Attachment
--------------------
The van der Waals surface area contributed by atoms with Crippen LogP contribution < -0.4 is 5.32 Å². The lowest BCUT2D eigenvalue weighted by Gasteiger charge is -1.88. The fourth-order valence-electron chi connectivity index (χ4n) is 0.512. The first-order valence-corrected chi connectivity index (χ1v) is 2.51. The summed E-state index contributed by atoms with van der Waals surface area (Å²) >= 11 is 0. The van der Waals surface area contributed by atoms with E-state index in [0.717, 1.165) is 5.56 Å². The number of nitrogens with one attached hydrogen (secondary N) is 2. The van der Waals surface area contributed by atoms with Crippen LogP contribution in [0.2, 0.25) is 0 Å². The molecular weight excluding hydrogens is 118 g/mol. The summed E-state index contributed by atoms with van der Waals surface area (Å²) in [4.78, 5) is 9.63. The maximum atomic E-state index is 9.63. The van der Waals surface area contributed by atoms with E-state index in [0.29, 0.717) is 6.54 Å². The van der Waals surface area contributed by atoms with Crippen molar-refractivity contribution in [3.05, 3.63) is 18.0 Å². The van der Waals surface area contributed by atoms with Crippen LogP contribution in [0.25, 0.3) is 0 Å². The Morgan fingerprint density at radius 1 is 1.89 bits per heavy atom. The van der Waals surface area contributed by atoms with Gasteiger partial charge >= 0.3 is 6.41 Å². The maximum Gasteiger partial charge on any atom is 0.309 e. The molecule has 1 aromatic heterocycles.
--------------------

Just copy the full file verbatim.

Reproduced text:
The van der Waals surface area contributed by atoms with Crippen LogP contribution < -0.4 is 5.32 Å². The lowest BCUT2D eigenvalue weighted by Gasteiger charge is -1.88. The fourth-order valence-electron chi connectivity index (χ4n) is 0.512. The first-order valence-corrected chi connectivity index (χ1v) is 2.51. The summed E-state index contributed by atoms with van der Waals surface area (Å²) >= 11 is 0. The van der Waals surface area contributed by atoms with E-state index in [0.717, 1.165) is 5.56 Å². The number of nitrogens with one attached hydrogen (secondary N) is 2. The van der Waals surface area contributed by atoms with Crippen LogP contribution in [0.2, 0.25) is 0 Å². The molecular weight excluding hydrogens is 118 g/mol. The summed E-state index contributed by atoms with van der Waals surface area (Å²) in [4.78, 5) is 9.63. The maximum atomic E-state index is 9.63. The van der Waals surface area contributed by atoms with E-state index in [0.29, 0.717) is 6.54 Å². The van der Waals surface area contributed by atoms with Crippen molar-refractivity contribution in [3.05, 3.63) is 18.0 Å². The van der Waals surface area contributed by atoms with Crippen LogP contribution in [0.25, 0.3) is 0 Å². The Morgan fingerprint density at radius 1 is 1.89 bits per heavy atom. The van der Waals surface area contributed by atoms with Gasteiger partial charge >= 0.3 is 6.41 Å². The maximum Gasteiger partial charge on any atom is 0.309 e. The molecule has 1 aromatic heterocycles.